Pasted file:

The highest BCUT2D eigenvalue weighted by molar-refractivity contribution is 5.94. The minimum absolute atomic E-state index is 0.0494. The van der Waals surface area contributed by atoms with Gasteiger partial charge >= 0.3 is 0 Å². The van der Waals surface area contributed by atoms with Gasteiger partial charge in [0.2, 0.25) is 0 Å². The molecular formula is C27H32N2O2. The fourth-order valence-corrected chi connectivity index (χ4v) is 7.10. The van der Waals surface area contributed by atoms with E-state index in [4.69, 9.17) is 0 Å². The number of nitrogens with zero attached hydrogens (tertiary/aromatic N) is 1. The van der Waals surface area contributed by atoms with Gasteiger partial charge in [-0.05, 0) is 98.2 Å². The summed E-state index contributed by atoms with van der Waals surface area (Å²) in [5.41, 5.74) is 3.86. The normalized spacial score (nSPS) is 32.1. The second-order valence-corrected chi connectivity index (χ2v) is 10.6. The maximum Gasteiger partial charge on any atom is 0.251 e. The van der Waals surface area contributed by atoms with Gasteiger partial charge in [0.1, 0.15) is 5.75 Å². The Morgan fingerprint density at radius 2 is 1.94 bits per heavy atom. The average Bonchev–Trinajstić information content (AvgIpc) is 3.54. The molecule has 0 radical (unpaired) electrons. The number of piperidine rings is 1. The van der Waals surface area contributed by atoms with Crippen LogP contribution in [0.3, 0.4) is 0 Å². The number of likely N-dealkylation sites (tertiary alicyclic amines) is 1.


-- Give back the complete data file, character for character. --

The highest BCUT2D eigenvalue weighted by molar-refractivity contribution is 5.94. The minimum absolute atomic E-state index is 0.0494. The van der Waals surface area contributed by atoms with Gasteiger partial charge >= 0.3 is 0 Å². The van der Waals surface area contributed by atoms with Gasteiger partial charge in [0.2, 0.25) is 0 Å². The molecular formula is C27H32N2O2. The fourth-order valence-corrected chi connectivity index (χ4v) is 7.10. The van der Waals surface area contributed by atoms with E-state index in [4.69, 9.17) is 0 Å². The number of nitrogens with zero attached hydrogens (tertiary/aromatic N) is 1. The van der Waals surface area contributed by atoms with Gasteiger partial charge in [-0.05, 0) is 98.2 Å². The summed E-state index contributed by atoms with van der Waals surface area (Å²) in [5.41, 5.74) is 3.86. The normalized spacial score (nSPS) is 32.1. The second-order valence-corrected chi connectivity index (χ2v) is 10.6. The maximum Gasteiger partial charge on any atom is 0.251 e. The van der Waals surface area contributed by atoms with Gasteiger partial charge in [0.1, 0.15) is 5.75 Å². The Morgan fingerprint density at radius 2 is 1.94 bits per heavy atom. The average Bonchev–Trinajstić information content (AvgIpc) is 3.54. The molecule has 0 radical (unpaired) electrons. The number of piperidine rings is 1. The van der Waals surface area contributed by atoms with Crippen LogP contribution in [0.3, 0.4) is 0 Å². The number of likely N-dealkylation sites (tertiary alicyclic amines) is 1.